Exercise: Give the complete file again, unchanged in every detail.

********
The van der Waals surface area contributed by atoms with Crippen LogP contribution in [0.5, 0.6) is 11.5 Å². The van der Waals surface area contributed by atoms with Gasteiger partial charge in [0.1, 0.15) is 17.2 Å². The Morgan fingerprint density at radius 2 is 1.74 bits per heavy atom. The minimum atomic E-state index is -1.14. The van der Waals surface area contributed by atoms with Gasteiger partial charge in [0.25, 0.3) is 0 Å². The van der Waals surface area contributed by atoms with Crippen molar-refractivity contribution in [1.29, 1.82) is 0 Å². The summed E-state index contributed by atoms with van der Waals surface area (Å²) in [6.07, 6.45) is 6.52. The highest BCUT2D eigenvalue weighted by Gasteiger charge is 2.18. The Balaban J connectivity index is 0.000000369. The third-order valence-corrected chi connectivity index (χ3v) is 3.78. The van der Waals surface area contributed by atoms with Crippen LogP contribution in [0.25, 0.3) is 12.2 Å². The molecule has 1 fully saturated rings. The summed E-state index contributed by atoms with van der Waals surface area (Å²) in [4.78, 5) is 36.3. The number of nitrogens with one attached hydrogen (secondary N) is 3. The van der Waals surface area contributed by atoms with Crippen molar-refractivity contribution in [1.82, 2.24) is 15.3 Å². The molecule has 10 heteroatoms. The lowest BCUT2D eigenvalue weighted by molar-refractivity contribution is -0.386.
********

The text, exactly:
The van der Waals surface area contributed by atoms with Crippen LogP contribution in [0.5, 0.6) is 11.5 Å². The van der Waals surface area contributed by atoms with Gasteiger partial charge in [0.1, 0.15) is 17.2 Å². The Morgan fingerprint density at radius 2 is 1.74 bits per heavy atom. The minimum atomic E-state index is -1.14. The van der Waals surface area contributed by atoms with Gasteiger partial charge in [0.25, 0.3) is 0 Å². The van der Waals surface area contributed by atoms with Crippen molar-refractivity contribution in [1.29, 1.82) is 0 Å². The summed E-state index contributed by atoms with van der Waals surface area (Å²) in [6.07, 6.45) is 6.52. The highest BCUT2D eigenvalue weighted by Gasteiger charge is 2.18. The Balaban J connectivity index is 0.000000369. The third-order valence-corrected chi connectivity index (χ3v) is 3.78. The van der Waals surface area contributed by atoms with Crippen LogP contribution in [0.25, 0.3) is 12.2 Å². The molecule has 1 fully saturated rings. The summed E-state index contributed by atoms with van der Waals surface area (Å²) in [4.78, 5) is 36.3. The number of nitrogens with one attached hydrogen (secondary N) is 3. The van der Waals surface area contributed by atoms with Crippen molar-refractivity contribution in [1.82, 2.24) is 15.3 Å². The molecule has 10 heteroatoms. The lowest BCUT2D eigenvalue weighted by molar-refractivity contribution is -0.386.